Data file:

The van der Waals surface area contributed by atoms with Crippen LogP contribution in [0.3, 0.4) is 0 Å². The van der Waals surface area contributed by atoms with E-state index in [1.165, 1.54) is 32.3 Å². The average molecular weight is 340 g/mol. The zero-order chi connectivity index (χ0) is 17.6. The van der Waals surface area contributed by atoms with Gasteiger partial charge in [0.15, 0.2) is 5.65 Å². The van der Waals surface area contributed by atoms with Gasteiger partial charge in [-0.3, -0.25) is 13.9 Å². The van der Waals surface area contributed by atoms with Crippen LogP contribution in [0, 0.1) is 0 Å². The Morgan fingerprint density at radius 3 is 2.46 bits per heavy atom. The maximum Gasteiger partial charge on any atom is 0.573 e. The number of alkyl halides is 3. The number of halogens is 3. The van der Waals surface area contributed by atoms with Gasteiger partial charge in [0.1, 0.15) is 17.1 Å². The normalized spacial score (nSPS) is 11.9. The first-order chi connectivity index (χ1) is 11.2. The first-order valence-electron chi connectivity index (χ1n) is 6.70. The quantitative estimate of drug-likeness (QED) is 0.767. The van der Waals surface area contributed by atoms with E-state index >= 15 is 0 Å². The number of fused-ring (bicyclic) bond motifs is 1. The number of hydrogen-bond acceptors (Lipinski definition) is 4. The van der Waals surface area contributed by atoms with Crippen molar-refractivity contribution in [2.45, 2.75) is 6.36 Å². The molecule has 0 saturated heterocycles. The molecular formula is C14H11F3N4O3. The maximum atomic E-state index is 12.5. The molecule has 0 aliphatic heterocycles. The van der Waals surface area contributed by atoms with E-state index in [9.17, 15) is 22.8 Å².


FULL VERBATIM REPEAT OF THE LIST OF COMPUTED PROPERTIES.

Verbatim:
The van der Waals surface area contributed by atoms with Crippen LogP contribution in [0.3, 0.4) is 0 Å². The van der Waals surface area contributed by atoms with E-state index in [1.165, 1.54) is 32.3 Å². The average molecular weight is 340 g/mol. The zero-order chi connectivity index (χ0) is 17.6. The van der Waals surface area contributed by atoms with Gasteiger partial charge in [0.15, 0.2) is 5.65 Å². The van der Waals surface area contributed by atoms with Gasteiger partial charge in [-0.3, -0.25) is 13.9 Å². The van der Waals surface area contributed by atoms with Crippen LogP contribution in [0, 0.1) is 0 Å². The Morgan fingerprint density at radius 3 is 2.46 bits per heavy atom. The maximum Gasteiger partial charge on any atom is 0.573 e. The number of alkyl halides is 3. The number of halogens is 3. The van der Waals surface area contributed by atoms with Gasteiger partial charge in [0.1, 0.15) is 17.1 Å². The normalized spacial score (nSPS) is 11.9. The first-order chi connectivity index (χ1) is 11.2. The first-order valence-electron chi connectivity index (χ1n) is 6.70. The quantitative estimate of drug-likeness (QED) is 0.767. The van der Waals surface area contributed by atoms with E-state index >= 15 is 0 Å². The number of fused-ring (bicyclic) bond motifs is 1. The number of hydrogen-bond acceptors (Lipinski definition) is 4. The van der Waals surface area contributed by atoms with Crippen molar-refractivity contribution in [2.45, 2.75) is 6.36 Å². The molecule has 0 saturated heterocycles. The molecular formula is C14H11F3N4O3. The maximum atomic E-state index is 12.5. The molecule has 0 aliphatic heterocycles. The van der Waals surface area contributed by atoms with E-state index in [9.17, 15) is 22.8 Å².